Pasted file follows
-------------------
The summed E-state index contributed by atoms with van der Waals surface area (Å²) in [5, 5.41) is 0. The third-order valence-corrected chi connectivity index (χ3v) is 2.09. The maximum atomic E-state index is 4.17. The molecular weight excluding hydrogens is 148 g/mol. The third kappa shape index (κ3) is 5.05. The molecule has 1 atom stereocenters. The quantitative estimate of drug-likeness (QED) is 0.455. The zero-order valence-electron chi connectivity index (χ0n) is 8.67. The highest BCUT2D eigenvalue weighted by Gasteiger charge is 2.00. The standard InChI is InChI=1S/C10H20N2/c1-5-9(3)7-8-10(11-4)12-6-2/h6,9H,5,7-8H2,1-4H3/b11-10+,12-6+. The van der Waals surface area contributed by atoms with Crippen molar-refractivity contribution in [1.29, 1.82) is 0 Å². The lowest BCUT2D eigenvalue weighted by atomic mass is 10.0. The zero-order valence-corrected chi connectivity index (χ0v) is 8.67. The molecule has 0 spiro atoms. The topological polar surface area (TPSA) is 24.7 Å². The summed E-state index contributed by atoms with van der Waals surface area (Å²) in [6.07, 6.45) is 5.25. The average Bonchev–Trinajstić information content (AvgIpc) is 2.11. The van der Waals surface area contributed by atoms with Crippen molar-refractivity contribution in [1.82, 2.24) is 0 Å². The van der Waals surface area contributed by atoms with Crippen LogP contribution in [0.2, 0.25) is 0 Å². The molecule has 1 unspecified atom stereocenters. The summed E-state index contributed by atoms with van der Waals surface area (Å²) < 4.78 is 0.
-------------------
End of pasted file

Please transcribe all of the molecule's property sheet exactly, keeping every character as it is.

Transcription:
The summed E-state index contributed by atoms with van der Waals surface area (Å²) in [5, 5.41) is 0. The third-order valence-corrected chi connectivity index (χ3v) is 2.09. The maximum atomic E-state index is 4.17. The molecular weight excluding hydrogens is 148 g/mol. The third kappa shape index (κ3) is 5.05. The molecule has 1 atom stereocenters. The quantitative estimate of drug-likeness (QED) is 0.455. The zero-order valence-electron chi connectivity index (χ0n) is 8.67. The highest BCUT2D eigenvalue weighted by Gasteiger charge is 2.00. The standard InChI is InChI=1S/C10H20N2/c1-5-9(3)7-8-10(11-4)12-6-2/h6,9H,5,7-8H2,1-4H3/b11-10+,12-6+. The van der Waals surface area contributed by atoms with Crippen molar-refractivity contribution in [1.29, 1.82) is 0 Å². The lowest BCUT2D eigenvalue weighted by atomic mass is 10.0. The zero-order valence-corrected chi connectivity index (χ0v) is 8.67. The molecule has 0 spiro atoms. The topological polar surface area (TPSA) is 24.7 Å². The summed E-state index contributed by atoms with van der Waals surface area (Å²) in [6.07, 6.45) is 5.25. The average Bonchev–Trinajstić information content (AvgIpc) is 2.11. The van der Waals surface area contributed by atoms with Crippen molar-refractivity contribution in [1.82, 2.24) is 0 Å². The van der Waals surface area contributed by atoms with Crippen LogP contribution in [0.2, 0.25) is 0 Å². The molecule has 1 unspecified atom stereocenters. The summed E-state index contributed by atoms with van der Waals surface area (Å²) < 4.78 is 0.